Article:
CASPER, Wyo — Over 400 runners from forty states participated in the 18th Casper Marathon, Half-marathon, and 9.3 k races Sunday, June 6.
“It’s one of the greatest races I’ve done,” Oregon resident Andrew Fudge told race director Marlene Short after the run. He added that he was referring to the course, not necessarily his own performance.
The course began at the Ford Wyoming Center, looped around Amoco Road and joined the trails system off Bryan Stock Trail. It emerged on downtown Casper from the First Street Bridge, joined the trails system at the Three Crowns Golf Course and proceeded to the turnaround in Paradise Valley. The finish line was at Crossroads park, where pizza and sub sandwiches awaited the finishers.
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“One of things people treasure is the food at the end,” Short said. “They’re surprised how much food there is.”
“It was beautiful. the race directors really kicked butt,” said first-time Wyoming visitor Ryan Prokavic, who spoke to Oil City News while enjoying the free post-race massage by North Platte Physical Therapy. “They plotted a really good course for us right along the North Platte River. A couple rollers in there.”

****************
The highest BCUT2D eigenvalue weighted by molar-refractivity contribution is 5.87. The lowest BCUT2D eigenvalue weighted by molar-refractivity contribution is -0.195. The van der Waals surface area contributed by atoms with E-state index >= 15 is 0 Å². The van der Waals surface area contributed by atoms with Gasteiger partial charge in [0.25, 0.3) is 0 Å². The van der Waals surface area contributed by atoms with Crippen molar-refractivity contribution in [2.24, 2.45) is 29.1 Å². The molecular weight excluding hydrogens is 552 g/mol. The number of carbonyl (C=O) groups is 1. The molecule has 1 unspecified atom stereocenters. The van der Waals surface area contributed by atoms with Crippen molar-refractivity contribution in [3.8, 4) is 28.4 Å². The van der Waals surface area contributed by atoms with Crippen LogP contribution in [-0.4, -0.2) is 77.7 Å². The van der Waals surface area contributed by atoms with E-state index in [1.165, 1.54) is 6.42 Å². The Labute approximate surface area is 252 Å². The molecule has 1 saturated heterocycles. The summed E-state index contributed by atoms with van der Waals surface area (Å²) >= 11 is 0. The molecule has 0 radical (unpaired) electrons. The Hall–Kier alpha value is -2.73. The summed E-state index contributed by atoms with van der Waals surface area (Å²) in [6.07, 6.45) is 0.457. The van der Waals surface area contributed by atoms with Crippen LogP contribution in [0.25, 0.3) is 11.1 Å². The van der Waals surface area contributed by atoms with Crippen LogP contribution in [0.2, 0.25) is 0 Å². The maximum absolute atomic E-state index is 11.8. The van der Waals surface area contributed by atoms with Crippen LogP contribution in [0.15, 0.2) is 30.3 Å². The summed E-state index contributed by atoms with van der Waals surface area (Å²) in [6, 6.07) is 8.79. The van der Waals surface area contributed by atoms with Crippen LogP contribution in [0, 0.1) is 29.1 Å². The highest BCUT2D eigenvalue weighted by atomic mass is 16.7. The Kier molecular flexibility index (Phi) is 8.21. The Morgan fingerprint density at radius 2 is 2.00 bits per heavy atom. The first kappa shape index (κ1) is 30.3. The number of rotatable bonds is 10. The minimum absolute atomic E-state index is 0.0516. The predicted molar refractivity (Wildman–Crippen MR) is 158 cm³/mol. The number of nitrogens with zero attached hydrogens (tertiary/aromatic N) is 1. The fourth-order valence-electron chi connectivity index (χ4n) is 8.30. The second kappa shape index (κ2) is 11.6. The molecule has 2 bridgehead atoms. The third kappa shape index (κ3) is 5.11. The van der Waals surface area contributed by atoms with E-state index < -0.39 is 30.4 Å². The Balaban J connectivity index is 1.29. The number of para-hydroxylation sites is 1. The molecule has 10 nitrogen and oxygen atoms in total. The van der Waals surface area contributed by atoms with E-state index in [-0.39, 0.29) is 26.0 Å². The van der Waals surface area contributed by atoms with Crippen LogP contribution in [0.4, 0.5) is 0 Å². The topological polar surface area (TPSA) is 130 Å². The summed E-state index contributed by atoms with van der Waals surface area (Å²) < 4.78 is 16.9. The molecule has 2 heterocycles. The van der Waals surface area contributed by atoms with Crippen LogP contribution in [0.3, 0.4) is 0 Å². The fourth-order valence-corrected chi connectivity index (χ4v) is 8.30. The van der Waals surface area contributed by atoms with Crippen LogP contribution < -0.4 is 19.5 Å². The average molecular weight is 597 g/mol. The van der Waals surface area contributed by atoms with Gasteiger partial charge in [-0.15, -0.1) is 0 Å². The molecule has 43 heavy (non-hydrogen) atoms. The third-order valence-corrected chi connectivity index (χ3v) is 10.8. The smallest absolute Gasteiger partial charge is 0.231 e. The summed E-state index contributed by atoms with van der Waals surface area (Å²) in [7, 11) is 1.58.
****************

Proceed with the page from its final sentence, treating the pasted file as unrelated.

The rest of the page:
This is Short’s third year running the event, and the feedback was especially appreciated this year. In the past, there’s been some confusion about turns. This year, there were three race marshals and dedicated teams of volunteers for each turn on the trails.
Course marshal Sean McClenahan said crews had been diligently “marking and over-marking the course” leading up to the event. Wyoming Medical Center, Natrona County Emergency Management, and even Casper Mountain Ski Patrol manned aid stations. 30 runners from Beast Pacing helped runners keep their splits.
Chris Walsh from Indianapolis was competing in his 98th marathon, and has written two books on the subject. The first was “Quick Thoughts from a Slow Runner.”
“It was about showing folks that you don’t have to be fast to be a runner,” Walsh said after the race. “Running should be for everyone, no matter your age, your race, your physical disabilities or anything else. Everyone can get out there and move.”
Walsh said his times have gotten slower in his marathon career, but running is still giving him insights relevant to life and his professional career. His latest book, completed in Thermopolis, is about the lessons of running and leadership development.
His latest insight: “If you want to have fun, you will have fun.” He said he used to have less fun if he was slower than he wanted, if the course was messed up, or if the weather was bad.
“I’m kind of learning [that] those things are always going to happen. It’s in my control to to have fun.”